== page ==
Friday, August 8, 2014

History of Purple Dyes & Purple Snails

One thing leads to another when I start browsing Facebook and Blogs. You never know where it will lead you. Such fun!

I have spent the past hour trying to prove whether this first snail is real or not. Still not sure. Someone recently claimed to find one in Northern California. Click here to learn more about it if you are curious.

But the next two are for real and I have put the links below. 
Just click on the captions directly below each photo.

Click here to see more about this photo.

Click here to go to source of this photo.

Here is what Wiki has to say about purple snails.

So what does any of this have to do with quilt history?
Human beings love for colored cloth! 
Especially purple since it was discovered by the "purple people" -- the ancient Phoenicians.

Ohio Amish quilt quilt sold by antique quilt dealer Darwin Bearley. Click here to see his book.
To see more purple quilts, click here and here.

1950s Rolling Star block as seen on eBay - - Brackman#3795

Marie Webster's Poppy pattern as seen on eBay.

(Learn more about Marie Webster here and Marie Webster inspired fabrics here.) 

But at first only the rulers wore purple.


"Murex is the dye first famous as “Tyrian purple,” named for the city of Tyre, today in Lebanon but 3000 years ago the center from which that energetic trading nation, the Phoenicians, controlled a far-flung luxury trade in murex-dyed silks. Later, the dye was known as “royal purple” or “imperial purple,” from the Roman and Byzantine emperors who reserved the color for members of the imperial family."     Philippa Scott

To get the whole story, read this whole fascinating article on 
the discovery of a "royal" purple from sea shells 
by Philippa Scott by clicking here.

Click here to see a video of the Murex extracted purple color.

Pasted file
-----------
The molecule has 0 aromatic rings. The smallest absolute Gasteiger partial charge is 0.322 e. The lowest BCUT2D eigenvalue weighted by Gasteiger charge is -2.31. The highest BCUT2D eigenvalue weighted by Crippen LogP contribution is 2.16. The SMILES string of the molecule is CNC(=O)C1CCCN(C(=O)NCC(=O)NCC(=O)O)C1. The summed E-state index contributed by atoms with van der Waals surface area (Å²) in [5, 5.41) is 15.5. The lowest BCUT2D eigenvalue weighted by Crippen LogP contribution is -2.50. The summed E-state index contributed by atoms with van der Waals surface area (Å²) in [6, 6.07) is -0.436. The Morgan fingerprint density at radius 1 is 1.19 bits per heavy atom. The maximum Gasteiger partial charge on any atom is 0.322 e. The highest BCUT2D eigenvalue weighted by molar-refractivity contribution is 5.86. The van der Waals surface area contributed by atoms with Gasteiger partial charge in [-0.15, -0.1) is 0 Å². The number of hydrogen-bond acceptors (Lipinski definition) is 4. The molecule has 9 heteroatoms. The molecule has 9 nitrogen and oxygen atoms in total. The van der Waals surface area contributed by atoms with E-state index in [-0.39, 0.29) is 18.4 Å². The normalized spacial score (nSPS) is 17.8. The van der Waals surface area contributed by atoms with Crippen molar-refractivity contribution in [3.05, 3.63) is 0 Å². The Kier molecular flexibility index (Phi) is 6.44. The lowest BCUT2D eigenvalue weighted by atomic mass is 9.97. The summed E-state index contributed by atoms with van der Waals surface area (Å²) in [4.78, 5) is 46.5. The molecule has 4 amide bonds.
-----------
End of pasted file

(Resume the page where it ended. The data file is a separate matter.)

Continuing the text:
Hope you're not squeamish. Be forewarned.

Here is a written explanation of the process.

~ Mauve ~

What happened when 18 year-old English chemist William Perkin accidentally discovered a way to produce mauve in mass quantities? This is such a (yes!) also fascinating read!  His lucky accident "revolutionized organic chemistry — and fashion" according to some.

Don't have time to read the books? Just click on the links (the highlighted words) throughout my posts.

A review by The Guardian:  "Mauve with the times.
Since its accidental creation in the 1850s, the colour has aroused strong emotions. Simon Garfield chronicles a vivid history.

The Red Dyes: Cochineal, Madder and Murex Purple: 
A World Tour of Textile Techniques 
by Gosta Sandberg

This book reveals the fascinating history of how the natural red dyes came to various people and cultures centuries ago. Click here to find a copy.

Here is an Anne Orr design styled after Marie Webster's earlier Poppy medallion.
Both are Honorees of The Quilters Hall of Fame. The Anne Orr Iris can be seen
at Mark French's eBay store here

Click here to read more interesting details about the meaning of the color purple 
among various cultures through-out history.

Another version of the same Iris pattern above.

More colors to come!

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